Next on the list is the Dora Milaje (pictured above if you missed them), Wakanda’s mighty warrior women who have the honorable task of protecting the king as well as Wakanda as a whole. So, what can really be said about these characters? I mean, it’s essentially a unit of special forces, spy, secret service badasses who are entirely made up of women who are in super great shape and are really attractive. There were a couple of James Bond type scenes in which T’Challa, Nakia (Lupita Nyong’o) and Okoye (Danai Gurira) are dressed up for the purpose of infiltration and they simply looked fantastic both in style and how they carried themselves…very gracefully. No one suspected what would happen next because they just looked so damn good. But that’s my point. They were so well honed in their craft as warriors and protectors that it was all just convincingly beautiful. To be fair though, we had the Dora Milaje proper who were seen in public with the king at all times, but then there was their spy and War Dog network which of course had to operate in secret. To that effect, Nakia, played by Lupita Nyong’o, had a more subtle way about how she handled things because, as a spy, she understood the importance of not rocking the entire boat. The distinction between her and Okoyo’s methodology really stood out when it came to conflict, with the latter really looking to wreck whenever the occasion arose. When the Dora Milaje squared off at the big fight scene, it was both awe inspiring and terrible to behold. With all that said, my only disappointment was not getting a chance to see more of the character of Ayo (Florence Kasumba). Our first glimpse of the Dora Milaje onscreen is Ayo confronting Black Widow in “Captain America: Civil War”. I was awestruck at her presence onscreen and even T’Challa commented on how much he would enjoy seeing that confrontation. But I felt there could’ve been more of her in the movie overall. But maybe next time. There were more members of the group but these were the forefront members in the movie.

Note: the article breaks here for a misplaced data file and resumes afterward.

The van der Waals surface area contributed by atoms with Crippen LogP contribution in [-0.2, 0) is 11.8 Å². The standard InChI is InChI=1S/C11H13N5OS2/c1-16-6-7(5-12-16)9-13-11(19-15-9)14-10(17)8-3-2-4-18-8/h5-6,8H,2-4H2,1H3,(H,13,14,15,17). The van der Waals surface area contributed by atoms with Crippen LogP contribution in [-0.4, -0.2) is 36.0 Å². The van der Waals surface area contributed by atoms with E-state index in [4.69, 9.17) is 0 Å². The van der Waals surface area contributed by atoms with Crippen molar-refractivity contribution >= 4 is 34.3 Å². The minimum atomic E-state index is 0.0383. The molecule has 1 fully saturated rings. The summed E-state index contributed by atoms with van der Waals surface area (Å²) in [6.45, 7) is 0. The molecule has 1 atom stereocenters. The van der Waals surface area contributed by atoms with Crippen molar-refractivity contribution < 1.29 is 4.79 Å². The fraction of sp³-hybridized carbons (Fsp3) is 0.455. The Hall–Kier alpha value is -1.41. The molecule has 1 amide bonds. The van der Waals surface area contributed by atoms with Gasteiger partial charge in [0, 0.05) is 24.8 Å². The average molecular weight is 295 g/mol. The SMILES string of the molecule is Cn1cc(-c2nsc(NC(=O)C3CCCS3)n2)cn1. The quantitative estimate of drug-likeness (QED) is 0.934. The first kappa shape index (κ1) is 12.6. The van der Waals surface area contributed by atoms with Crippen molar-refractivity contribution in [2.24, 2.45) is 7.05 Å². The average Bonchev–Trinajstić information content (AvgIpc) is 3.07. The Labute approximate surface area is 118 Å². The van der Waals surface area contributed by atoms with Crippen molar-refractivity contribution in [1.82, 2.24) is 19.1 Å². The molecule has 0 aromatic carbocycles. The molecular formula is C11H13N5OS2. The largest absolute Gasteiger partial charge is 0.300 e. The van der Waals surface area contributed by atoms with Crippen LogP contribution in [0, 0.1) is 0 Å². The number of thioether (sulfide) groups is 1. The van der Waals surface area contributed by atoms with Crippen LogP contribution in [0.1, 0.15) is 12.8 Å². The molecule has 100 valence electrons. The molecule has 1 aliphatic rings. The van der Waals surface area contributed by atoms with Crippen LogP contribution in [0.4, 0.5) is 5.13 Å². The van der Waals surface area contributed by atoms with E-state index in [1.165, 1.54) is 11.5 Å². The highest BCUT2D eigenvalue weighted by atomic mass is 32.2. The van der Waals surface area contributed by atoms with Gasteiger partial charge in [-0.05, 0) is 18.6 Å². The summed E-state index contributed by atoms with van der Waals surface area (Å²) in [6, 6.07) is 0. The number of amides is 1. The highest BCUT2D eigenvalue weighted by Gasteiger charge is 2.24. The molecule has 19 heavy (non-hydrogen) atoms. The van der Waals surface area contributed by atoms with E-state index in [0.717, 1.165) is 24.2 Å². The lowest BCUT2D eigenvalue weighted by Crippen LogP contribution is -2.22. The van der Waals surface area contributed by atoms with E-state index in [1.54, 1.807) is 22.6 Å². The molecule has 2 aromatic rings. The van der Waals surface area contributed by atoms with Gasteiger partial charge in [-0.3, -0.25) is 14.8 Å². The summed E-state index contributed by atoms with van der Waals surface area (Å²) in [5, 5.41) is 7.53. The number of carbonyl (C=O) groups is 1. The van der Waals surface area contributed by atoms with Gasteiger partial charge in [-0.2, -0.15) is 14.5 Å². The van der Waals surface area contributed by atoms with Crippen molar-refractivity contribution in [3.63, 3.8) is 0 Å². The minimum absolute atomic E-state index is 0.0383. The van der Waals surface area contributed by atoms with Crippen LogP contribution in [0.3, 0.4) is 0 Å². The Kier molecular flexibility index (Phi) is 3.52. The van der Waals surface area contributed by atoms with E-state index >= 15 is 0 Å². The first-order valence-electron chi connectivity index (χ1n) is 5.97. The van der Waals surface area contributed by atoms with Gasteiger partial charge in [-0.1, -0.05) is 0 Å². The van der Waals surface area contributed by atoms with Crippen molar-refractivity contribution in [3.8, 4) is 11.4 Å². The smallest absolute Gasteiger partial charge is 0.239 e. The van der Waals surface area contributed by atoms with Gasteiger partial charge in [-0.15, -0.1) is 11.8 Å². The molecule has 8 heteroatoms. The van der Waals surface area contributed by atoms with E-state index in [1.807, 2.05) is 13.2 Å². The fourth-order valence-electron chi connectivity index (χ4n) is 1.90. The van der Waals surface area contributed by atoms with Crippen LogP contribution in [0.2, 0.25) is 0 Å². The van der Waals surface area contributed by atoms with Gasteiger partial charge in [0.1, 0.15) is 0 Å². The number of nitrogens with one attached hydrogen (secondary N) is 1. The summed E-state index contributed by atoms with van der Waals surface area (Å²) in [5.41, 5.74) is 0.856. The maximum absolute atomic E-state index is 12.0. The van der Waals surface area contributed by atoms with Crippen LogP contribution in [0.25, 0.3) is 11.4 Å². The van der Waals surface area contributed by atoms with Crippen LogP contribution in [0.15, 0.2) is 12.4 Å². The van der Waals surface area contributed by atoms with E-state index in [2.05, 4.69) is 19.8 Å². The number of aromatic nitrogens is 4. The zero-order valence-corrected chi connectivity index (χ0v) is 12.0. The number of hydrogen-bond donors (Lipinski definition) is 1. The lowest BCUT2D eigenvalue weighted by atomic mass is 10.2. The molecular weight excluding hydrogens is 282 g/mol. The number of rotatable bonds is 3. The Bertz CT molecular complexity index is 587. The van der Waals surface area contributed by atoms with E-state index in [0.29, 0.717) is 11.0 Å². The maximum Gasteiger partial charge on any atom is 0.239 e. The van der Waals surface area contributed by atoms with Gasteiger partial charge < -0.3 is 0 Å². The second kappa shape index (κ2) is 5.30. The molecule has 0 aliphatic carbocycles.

There were many supporting characters that seemed unusually effective in the movie, actors I hadn’t seen before. Particularly the members of the council and king’s court. It’s like some other movies where you see a council chamber and there’s other people there besides the main characters, and some may even have a speaking line or two, but you just know they’re expendable and may die horribly like the council members in “Mass Effect” (that’s right, I let those self righteous bastards bite bullet). Not so in this film. I felt everyone there had an important say and they needed to survive at all costs. I’ve been trying to figure this one out, but I’d have to attribute it to camera work…the close ups? Hmm. Maybe something to research. Any film buffs out there, please chime in. Aside from these minor characters we have M’Baku (Winston Duke) who was the leader of rival tribe the Jabari and T’Challa’s challenger to the throne. Also a very well portrayed character who we don’t actually get to see as his comic book alter ego Man Ape. Daniel Kaluuya plays W’Kabi, best friend to T’Challa and who serves as the protector of the Wakandan borders. Kaluuya really nailed it with his previous movie “Get Out” and a great episode in “Black Mirror”. His acting chops are on point but it still felt like he was relegated to a more straight line role anchor and help the story along. I was fine with his portrayal because I don’t think he could’ve done much more without knocking the plot off course. As a whole, he primarily took the stance of not only helping Wakanda, but helping all oppressed blacks in the world and this was his motivation for decisions made in the plot. This is sort of the issue with Forest Whitaker’s character of Zuri who was a close friend to King T’Chaka and a spiritual shaman to the land of Wakanda. Though he had seen first hand the oppression of his people around the world, his first loyalty was to Wakanda and keeping her secrets safe from the world. Forest Whitaker being who he is, I need not to state that his performance was solid.